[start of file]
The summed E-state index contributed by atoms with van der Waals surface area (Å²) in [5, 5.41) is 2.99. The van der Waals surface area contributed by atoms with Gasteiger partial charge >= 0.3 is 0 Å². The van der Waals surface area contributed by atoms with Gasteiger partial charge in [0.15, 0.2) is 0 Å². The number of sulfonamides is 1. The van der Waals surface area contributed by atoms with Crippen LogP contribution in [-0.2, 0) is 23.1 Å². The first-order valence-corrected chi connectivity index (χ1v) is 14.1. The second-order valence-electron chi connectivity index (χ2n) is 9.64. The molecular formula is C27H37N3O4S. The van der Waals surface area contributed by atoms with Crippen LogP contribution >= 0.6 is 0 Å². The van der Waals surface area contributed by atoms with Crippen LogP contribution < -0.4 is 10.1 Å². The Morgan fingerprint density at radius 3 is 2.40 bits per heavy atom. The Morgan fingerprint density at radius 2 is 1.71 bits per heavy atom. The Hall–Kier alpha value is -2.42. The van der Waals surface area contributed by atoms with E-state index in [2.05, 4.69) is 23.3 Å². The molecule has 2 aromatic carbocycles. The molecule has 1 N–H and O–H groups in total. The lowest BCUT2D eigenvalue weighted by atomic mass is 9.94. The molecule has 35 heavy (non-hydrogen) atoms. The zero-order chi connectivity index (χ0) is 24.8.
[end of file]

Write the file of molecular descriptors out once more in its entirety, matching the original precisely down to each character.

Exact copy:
The summed E-state index contributed by atoms with van der Waals surface area (Å²) in [5, 5.41) is 2.99. The van der Waals surface area contributed by atoms with Gasteiger partial charge >= 0.3 is 0 Å². The van der Waals surface area contributed by atoms with Gasteiger partial charge in [0.15, 0.2) is 0 Å². The number of sulfonamides is 1. The van der Waals surface area contributed by atoms with Crippen LogP contribution in [-0.2, 0) is 23.1 Å². The first-order valence-corrected chi connectivity index (χ1v) is 14.1. The second-order valence-electron chi connectivity index (χ2n) is 9.64. The molecular formula is C27H37N3O4S. The van der Waals surface area contributed by atoms with Crippen LogP contribution >= 0.6 is 0 Å². The van der Waals surface area contributed by atoms with Crippen LogP contribution < -0.4 is 10.1 Å². The Morgan fingerprint density at radius 3 is 2.40 bits per heavy atom. The Morgan fingerprint density at radius 2 is 1.71 bits per heavy atom. The Hall–Kier alpha value is -2.42. The van der Waals surface area contributed by atoms with E-state index in [2.05, 4.69) is 23.3 Å². The molecule has 2 aromatic carbocycles. The molecule has 1 N–H and O–H groups in total. The lowest BCUT2D eigenvalue weighted by atomic mass is 9.94. The molecule has 35 heavy (non-hydrogen) atoms. The zero-order chi connectivity index (χ0) is 24.8.